In the ever-evolving world of telecommunications, one constant remains: the love for acronyms. However, this affinity for shorthand poses a challenge as it often results in the loss of crucial details. For instance, when discussing IoT solutions with clients, it is not uncommon for them to request “LTE” for wireless connectivity, essentially asking for “broadband internet.” But how do we determine the most suitable means of delivering the desired connectivity solution? Should we opt for fiber connection, cable, or fixed wireless? Clearly, precision becomes essential in such conversations. The same applies when selecting the appropriate “flavor” of LTE for IoT applications.
What are the “Flavors” of LTE?
LTE technology encompasses two branches: one focused on higher speeds, facilitated by LTE-Advanced, and another dedicated to lower speeds, enabled by LTE-MTC (machine-type communications).
LTE – Advanced (CAT 6 and Beyond)
LTE-Advanced is widely available across numerous global networks, delivering an enhanced broadband experience characterized by faster speeds of up to 300 Mbps on the downlink. Within the LTE-Advanced standard, carrier aggregation (CA) allows the combination of multiple LTE carriers to achieve greater overall bandwidth, effectively increasing the speed of broadband connections.
LTE Cat 6 and subsequent iterations support high-throughput applications on mobile devices, making them well-suited for activities such as music and video streaming, as well as other bandwidth-intensive tasks. Moreover, CAT 6 and beyond modems are particularly advantageous for cost-effective mobile routers and hotspots that necessitate high-throughput connections to the cloud.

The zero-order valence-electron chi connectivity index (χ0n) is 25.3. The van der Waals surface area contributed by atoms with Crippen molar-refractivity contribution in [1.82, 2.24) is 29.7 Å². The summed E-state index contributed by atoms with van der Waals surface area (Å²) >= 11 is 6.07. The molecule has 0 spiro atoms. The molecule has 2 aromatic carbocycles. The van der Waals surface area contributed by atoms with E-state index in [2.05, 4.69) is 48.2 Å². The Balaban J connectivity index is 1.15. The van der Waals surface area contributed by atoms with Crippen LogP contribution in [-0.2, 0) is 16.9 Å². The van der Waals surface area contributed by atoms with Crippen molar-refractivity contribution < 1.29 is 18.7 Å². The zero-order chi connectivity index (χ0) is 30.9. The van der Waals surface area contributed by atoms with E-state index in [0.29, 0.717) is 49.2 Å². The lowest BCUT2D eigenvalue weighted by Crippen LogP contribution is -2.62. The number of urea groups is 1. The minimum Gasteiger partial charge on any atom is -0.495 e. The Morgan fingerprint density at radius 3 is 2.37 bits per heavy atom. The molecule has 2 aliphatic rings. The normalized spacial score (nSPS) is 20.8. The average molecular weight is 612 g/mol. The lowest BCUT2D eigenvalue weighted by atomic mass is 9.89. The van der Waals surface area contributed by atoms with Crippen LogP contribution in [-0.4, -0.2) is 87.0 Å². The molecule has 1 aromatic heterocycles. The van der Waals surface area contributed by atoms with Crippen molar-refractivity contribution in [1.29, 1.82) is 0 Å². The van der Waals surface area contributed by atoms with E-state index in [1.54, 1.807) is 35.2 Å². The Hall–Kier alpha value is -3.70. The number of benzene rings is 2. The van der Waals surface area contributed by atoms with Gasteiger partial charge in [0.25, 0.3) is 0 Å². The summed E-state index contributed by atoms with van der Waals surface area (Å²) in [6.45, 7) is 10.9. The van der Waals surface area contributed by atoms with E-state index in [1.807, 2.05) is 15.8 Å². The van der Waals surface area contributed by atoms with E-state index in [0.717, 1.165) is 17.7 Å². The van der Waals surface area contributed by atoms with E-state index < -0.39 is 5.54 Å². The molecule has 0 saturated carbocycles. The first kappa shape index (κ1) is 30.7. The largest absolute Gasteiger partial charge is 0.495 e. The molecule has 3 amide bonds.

LTE – CAT 1
LTE Cat 1 stands as the most cost-effective LTE category while still delivering the necessary speeds to enable data streaming and unrestricted mobility. Boasting downlink speeds of 10 Mbps and uplink speeds of 5 Mbps, LTE Cat 1 finds its suitability in a range of M2M (machine-to-machine) and IoT (Internet of Things) applications. This includes scenarios that call for low-bit rate video streaming and voice support. Furthermore, numerous LTE Cat 1 devices offer the added benefit of 3G and 2G fallback connectivity.
LTE – CAT M
Officially referred to as CAT M1 (also known as LTE-M), this technology falls under the category of low-power wide-area (LPWA) solutions, specifically designed for transmitting low to medium volumes of data (ranging from 200 to 400 kbps) across extensive geographic areas.
LTE-M has been purposefully developed to leverage the existing infrastructure of LTE networks, resulting in modules that benefit from reduced complexity and the economies of scale driven by the widespread consumer adoption of LTE devices. By consuming minimal power, LTE-M significantly enhances the operational duration of battery-powered devices in the field. The accompanying table provides a comparative overview of the features offered by LTE-M and LTE Cat 1.
Cat 2 – NB-IOT
NarrowBand-Internet of Things (NB-IoT) is a standards-based low power wide area (LPWA) technology aimed at enabling a wide array of IoT devices and services. Notably, NB-IoT offers significant improvements in power consumption, system capacity, and spectrum efficiency, particularly in areas with extensive coverage. It supports an extended battery life of over 10 years, catering to a diverse range of use cases.
Between NB-IoT and LTE-M, NB-IoT is considered the less powerful option in terms of speed, data transfer capabilities, and support for fully mobile use cases. It is better suited for low-energy and low-power applications compared to LTE-M. By utilizing narrowband technology, which employs a narrower bandwidth (typically 200 kHz or 180 kHz), NB-IoT allows for denser transmission power and enhanced indoor penetration and coverage.
LTE-M, on the other hand, serves as the optimal choice for migrating legacy 2G and 3G M2M devices, as well as new use cases that demand higher bandwidth while emphasizing low power consumption for extended battery life.
However, the availability of these technologies must be taken into account. While LTE is prevalent in most countries, LTE-M and NB-IoT are still being deployed or not yet accessible in many regions. In such cases, LTE-M modems are often designed to fallback to 2G technology, which may affect the power consumption of IoT devices. It is advisable to collaborate with a connectivity solution provider to determine the available options for your deployment locations.
Hopefully, this provides you with a better understanding of the flavors of LTE, IOT connectivity solutions, and the applications to which they are suited!